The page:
I follow Deanna Mascle’s Metawriting blog, and I found something that resonates with Group Two’s presentation. Mascle is a doctoral candidate at Morehead State, and she reflects really interestingly on, in her words, “writing pedagogy, agency and efficacy, and teaching with technology.” She recently wrote a piece on collaborative assessment that I loved.
The part that grabbed me the most was her articulation of how, exactly, she goes about structuring the class conversation. She writes:
“We review the assignment – specifically addressing the goals and purpose of the assignment and how those goals connect to the student learner outcomes for our class. I then have students brainstorm for a while about the essential qualities of a successful assignment. We then collaborate as a class to develop a definitive list of those qualities. After we have the list, we then discuss the priority and weight of each quality and what it looks like on this assignment.”
I’m really interested in the student brainstorming about what makes a realized assignment successful. (Her use of assignment above is a little confusing – she could be talking about the assignment as assigned or the assignment the student produced. I think of realized assignment as mediating that tension and functioning as the produced one.) This kind of meta-level conversation about learning comes up often in my classes, and I am always struck that it only comes from me about half the time. The rest of the time, my students bring it up.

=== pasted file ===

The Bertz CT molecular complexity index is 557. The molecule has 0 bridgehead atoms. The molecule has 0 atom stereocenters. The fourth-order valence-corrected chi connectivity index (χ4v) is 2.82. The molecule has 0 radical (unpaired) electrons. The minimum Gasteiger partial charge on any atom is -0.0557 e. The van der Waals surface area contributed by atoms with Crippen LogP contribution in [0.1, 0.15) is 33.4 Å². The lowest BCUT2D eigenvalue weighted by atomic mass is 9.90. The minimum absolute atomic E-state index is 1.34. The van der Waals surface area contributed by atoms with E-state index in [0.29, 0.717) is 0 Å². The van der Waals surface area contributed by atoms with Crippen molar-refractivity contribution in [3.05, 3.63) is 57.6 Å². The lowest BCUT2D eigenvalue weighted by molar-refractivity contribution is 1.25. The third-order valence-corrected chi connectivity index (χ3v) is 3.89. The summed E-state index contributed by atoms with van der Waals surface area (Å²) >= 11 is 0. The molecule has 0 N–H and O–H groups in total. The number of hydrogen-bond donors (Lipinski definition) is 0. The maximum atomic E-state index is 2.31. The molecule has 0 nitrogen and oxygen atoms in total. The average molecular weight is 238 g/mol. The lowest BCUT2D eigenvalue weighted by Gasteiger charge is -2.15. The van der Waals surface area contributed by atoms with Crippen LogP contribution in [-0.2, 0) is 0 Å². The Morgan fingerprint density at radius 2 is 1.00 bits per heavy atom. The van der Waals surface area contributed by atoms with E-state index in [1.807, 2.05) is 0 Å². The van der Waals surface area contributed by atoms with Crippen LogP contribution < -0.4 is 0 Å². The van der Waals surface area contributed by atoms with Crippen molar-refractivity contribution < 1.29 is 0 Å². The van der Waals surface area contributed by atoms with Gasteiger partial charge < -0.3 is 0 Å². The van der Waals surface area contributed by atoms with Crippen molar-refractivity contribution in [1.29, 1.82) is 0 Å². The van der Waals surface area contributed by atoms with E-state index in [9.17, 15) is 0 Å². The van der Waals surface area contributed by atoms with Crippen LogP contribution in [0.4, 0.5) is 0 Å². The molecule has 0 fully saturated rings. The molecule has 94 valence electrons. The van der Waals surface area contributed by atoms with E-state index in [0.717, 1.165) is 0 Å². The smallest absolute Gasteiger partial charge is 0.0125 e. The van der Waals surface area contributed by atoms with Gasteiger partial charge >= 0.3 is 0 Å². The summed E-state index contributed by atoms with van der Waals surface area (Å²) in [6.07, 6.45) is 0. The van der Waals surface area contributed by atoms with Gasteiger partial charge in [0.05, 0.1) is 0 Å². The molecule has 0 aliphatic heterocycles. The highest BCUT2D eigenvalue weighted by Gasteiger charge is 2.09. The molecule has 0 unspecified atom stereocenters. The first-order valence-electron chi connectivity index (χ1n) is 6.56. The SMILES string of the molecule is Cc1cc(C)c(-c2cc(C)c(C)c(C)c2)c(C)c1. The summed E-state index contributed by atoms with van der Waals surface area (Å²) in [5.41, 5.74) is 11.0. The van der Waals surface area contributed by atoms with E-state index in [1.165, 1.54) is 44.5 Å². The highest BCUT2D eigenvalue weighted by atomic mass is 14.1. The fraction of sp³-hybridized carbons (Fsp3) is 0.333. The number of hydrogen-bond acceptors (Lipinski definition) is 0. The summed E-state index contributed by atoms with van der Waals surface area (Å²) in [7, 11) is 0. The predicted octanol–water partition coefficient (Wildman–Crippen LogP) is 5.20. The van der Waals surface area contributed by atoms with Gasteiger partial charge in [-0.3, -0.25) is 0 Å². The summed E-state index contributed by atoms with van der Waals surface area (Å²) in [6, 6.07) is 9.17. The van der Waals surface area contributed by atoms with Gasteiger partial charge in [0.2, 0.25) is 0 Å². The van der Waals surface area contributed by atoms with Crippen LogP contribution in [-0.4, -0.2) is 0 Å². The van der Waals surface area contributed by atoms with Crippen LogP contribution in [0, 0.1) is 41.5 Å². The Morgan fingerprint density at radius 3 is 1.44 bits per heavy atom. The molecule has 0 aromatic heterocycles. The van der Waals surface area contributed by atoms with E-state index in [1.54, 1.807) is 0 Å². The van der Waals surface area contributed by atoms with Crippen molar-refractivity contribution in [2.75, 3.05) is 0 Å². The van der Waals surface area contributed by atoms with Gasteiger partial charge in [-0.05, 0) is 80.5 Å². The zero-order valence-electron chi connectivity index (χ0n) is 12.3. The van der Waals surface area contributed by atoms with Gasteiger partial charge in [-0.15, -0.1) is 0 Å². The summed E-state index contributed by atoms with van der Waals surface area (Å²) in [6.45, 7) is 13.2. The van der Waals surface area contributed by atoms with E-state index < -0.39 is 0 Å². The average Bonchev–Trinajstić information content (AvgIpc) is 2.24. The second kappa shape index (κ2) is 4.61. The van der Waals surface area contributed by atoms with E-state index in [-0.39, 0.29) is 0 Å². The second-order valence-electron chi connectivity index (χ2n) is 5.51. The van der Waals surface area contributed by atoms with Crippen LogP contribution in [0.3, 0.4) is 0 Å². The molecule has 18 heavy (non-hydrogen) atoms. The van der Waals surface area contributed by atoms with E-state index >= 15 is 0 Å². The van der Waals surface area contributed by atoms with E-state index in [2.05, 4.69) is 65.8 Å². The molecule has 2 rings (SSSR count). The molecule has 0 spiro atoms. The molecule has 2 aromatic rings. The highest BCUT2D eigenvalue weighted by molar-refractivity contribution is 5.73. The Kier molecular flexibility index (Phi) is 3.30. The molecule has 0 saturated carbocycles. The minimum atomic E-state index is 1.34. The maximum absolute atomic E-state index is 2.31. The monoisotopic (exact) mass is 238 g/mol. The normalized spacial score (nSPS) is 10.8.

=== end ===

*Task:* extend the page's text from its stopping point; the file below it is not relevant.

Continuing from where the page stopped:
Just like Lamott, Mascle goes on to look directly at the overlapping issues created by the presence of anxiety in the classroom and the influence of power. I’ll leave that here for now, but I’d love to continue to think collaboratively and practically with you all on ways to address anxiety head-on and turn its energy around to the positive.
Finally, Mascle has another great idea that deserves its own post, perhaps, since it essentially describes our group in some important ways.
I’d love to hear your thoughts!